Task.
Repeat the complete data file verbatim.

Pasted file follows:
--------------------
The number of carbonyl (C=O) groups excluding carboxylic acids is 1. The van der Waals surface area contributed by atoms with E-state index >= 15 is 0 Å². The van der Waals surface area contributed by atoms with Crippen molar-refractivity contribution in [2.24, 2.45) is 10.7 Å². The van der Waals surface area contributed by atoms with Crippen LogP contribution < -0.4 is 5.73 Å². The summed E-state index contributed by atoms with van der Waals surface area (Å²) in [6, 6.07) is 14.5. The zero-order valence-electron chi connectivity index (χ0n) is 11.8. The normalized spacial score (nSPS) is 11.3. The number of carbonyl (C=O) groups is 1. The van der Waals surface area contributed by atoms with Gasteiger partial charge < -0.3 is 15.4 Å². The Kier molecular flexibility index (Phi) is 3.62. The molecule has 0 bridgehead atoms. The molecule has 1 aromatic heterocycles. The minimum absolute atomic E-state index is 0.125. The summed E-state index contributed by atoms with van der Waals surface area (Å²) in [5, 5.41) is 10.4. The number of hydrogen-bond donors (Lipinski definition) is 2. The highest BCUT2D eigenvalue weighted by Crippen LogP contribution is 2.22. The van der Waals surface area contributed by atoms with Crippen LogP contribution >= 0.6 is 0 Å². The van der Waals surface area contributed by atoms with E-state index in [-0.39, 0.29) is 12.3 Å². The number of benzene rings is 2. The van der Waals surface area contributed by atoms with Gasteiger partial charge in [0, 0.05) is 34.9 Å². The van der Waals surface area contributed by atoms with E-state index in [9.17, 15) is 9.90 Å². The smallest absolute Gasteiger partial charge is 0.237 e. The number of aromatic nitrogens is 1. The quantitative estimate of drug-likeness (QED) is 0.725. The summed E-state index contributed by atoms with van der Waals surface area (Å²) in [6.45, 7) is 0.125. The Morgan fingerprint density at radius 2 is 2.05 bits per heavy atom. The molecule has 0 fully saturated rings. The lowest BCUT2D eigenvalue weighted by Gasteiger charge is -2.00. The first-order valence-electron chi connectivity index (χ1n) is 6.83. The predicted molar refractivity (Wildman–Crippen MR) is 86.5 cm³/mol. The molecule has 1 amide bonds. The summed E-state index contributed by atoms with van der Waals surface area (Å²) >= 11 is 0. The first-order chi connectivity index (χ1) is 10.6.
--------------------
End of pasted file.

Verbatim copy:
The number of carbonyl (C=O) groups excluding carboxylic acids is 1. The van der Waals surface area contributed by atoms with E-state index >= 15 is 0 Å². The van der Waals surface area contributed by atoms with Crippen molar-refractivity contribution in [2.24, 2.45) is 10.7 Å². The van der Waals surface area contributed by atoms with Crippen LogP contribution < -0.4 is 5.73 Å². The summed E-state index contributed by atoms with van der Waals surface area (Å²) in [6, 6.07) is 14.5. The zero-order valence-electron chi connectivity index (χ0n) is 11.8. The normalized spacial score (nSPS) is 11.3. The number of carbonyl (C=O) groups is 1. The van der Waals surface area contributed by atoms with Gasteiger partial charge < -0.3 is 15.4 Å². The Kier molecular flexibility index (Phi) is 3.62. The molecule has 0 bridgehead atoms. The molecule has 1 aromatic heterocycles. The minimum absolute atomic E-state index is 0.125. The summed E-state index contributed by atoms with van der Waals surface area (Å²) in [5, 5.41) is 10.4. The number of hydrogen-bond donors (Lipinski definition) is 2. The highest BCUT2D eigenvalue weighted by Crippen LogP contribution is 2.22. The van der Waals surface area contributed by atoms with Crippen LogP contribution >= 0.6 is 0 Å². The van der Waals surface area contributed by atoms with E-state index in [-0.39, 0.29) is 12.3 Å². The number of benzene rings is 2. The van der Waals surface area contributed by atoms with Gasteiger partial charge in [0, 0.05) is 34.9 Å². The van der Waals surface area contributed by atoms with E-state index in [9.17, 15) is 9.90 Å². The smallest absolute Gasteiger partial charge is 0.237 e. The number of aromatic nitrogens is 1. The quantitative estimate of drug-likeness (QED) is 0.725. The summed E-state index contributed by atoms with van der Waals surface area (Å²) in [6.45, 7) is 0.125. The Morgan fingerprint density at radius 2 is 2.05 bits per heavy atom. The molecule has 0 fully saturated rings. The lowest BCUT2D eigenvalue weighted by Gasteiger charge is -2.00. The first-order valence-electron chi connectivity index (χ1n) is 6.83. The predicted molar refractivity (Wildman–Crippen MR) is 86.5 cm³/mol. The molecule has 1 amide bonds. The summed E-state index contributed by atoms with van der Waals surface area (Å²) >= 11 is 0. The first-order chi connectivity index (χ1) is 10.6.